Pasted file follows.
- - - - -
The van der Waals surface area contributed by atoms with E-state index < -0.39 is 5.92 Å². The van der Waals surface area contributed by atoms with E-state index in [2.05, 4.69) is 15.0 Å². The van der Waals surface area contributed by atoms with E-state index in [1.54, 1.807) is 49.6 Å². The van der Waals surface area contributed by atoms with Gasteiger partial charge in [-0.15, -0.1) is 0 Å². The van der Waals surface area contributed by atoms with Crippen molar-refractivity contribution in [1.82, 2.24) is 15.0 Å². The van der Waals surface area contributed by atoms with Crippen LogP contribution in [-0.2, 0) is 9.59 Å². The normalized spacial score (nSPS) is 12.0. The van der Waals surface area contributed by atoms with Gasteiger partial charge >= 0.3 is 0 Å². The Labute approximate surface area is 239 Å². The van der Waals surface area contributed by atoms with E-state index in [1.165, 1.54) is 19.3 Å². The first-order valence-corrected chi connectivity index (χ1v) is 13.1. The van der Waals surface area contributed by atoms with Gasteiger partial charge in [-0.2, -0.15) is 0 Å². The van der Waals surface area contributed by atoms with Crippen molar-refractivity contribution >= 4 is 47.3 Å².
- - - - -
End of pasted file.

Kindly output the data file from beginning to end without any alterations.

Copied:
The van der Waals surface area contributed by atoms with E-state index < -0.39 is 5.92 Å². The van der Waals surface area contributed by atoms with E-state index in [2.05, 4.69) is 15.0 Å². The van der Waals surface area contributed by atoms with E-state index in [1.54, 1.807) is 49.6 Å². The van der Waals surface area contributed by atoms with Gasteiger partial charge in [-0.15, -0.1) is 0 Å². The van der Waals surface area contributed by atoms with Crippen molar-refractivity contribution in [1.82, 2.24) is 15.0 Å². The van der Waals surface area contributed by atoms with Crippen LogP contribution in [-0.2, 0) is 9.59 Å². The normalized spacial score (nSPS) is 12.0. The van der Waals surface area contributed by atoms with Gasteiger partial charge >= 0.3 is 0 Å². The Labute approximate surface area is 239 Å². The van der Waals surface area contributed by atoms with E-state index in [1.165, 1.54) is 19.3 Å². The first-order valence-corrected chi connectivity index (χ1v) is 13.1. The van der Waals surface area contributed by atoms with Gasteiger partial charge in [-0.2, -0.15) is 0 Å². The van der Waals surface area contributed by atoms with Crippen molar-refractivity contribution >= 4 is 47.3 Å².